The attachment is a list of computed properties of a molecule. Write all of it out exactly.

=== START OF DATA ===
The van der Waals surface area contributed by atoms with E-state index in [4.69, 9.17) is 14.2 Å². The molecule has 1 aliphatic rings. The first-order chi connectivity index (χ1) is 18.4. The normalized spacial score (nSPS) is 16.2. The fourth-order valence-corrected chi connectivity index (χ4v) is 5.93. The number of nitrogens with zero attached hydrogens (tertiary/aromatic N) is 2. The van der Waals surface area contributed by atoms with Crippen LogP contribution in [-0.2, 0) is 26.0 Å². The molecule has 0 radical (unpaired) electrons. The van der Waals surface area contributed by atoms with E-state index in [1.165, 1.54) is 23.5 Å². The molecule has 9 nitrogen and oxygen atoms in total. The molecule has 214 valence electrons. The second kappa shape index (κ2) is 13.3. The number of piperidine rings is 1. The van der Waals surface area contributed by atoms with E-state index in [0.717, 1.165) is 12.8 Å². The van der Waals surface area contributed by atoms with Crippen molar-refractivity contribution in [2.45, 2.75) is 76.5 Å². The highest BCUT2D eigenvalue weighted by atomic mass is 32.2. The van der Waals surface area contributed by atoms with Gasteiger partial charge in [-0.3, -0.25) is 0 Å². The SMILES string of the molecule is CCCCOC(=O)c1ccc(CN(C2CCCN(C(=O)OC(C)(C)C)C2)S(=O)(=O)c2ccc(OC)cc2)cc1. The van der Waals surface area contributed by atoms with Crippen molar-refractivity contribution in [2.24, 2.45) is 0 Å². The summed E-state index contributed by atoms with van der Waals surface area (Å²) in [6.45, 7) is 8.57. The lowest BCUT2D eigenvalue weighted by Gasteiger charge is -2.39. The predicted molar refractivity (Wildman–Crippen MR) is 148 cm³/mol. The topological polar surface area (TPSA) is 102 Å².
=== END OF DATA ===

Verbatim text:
The van der Waals surface area contributed by atoms with E-state index in [4.69, 9.17) is 14.2 Å². The molecule has 1 aliphatic rings. The first-order chi connectivity index (χ1) is 18.4. The normalized spacial score (nSPS) is 16.2. The fourth-order valence-corrected chi connectivity index (χ4v) is 5.93. The number of nitrogens with zero attached hydrogens (tertiary/aromatic N) is 2. The van der Waals surface area contributed by atoms with Crippen LogP contribution in [-0.2, 0) is 26.0 Å². The molecule has 0 radical (unpaired) electrons. The van der Waals surface area contributed by atoms with E-state index in [1.165, 1.54) is 23.5 Å². The molecule has 9 nitrogen and oxygen atoms in total. The molecule has 214 valence electrons. The second kappa shape index (κ2) is 13.3. The number of piperidine rings is 1. The van der Waals surface area contributed by atoms with E-state index in [0.717, 1.165) is 12.8 Å². The van der Waals surface area contributed by atoms with Crippen molar-refractivity contribution in [2.45, 2.75) is 76.5 Å². The highest BCUT2D eigenvalue weighted by atomic mass is 32.2. The van der Waals surface area contributed by atoms with Gasteiger partial charge in [-0.3, -0.25) is 0 Å². The SMILES string of the molecule is CCCCOC(=O)c1ccc(CN(C2CCCN(C(=O)OC(C)(C)C)C2)S(=O)(=O)c2ccc(OC)cc2)cc1. The van der Waals surface area contributed by atoms with Crippen molar-refractivity contribution in [2.24, 2.45) is 0 Å². The summed E-state index contributed by atoms with van der Waals surface area (Å²) in [6.45, 7) is 8.57. The lowest BCUT2D eigenvalue weighted by Gasteiger charge is -2.39. The predicted molar refractivity (Wildman–Crippen MR) is 148 cm³/mol. The topological polar surface area (TPSA) is 102 Å².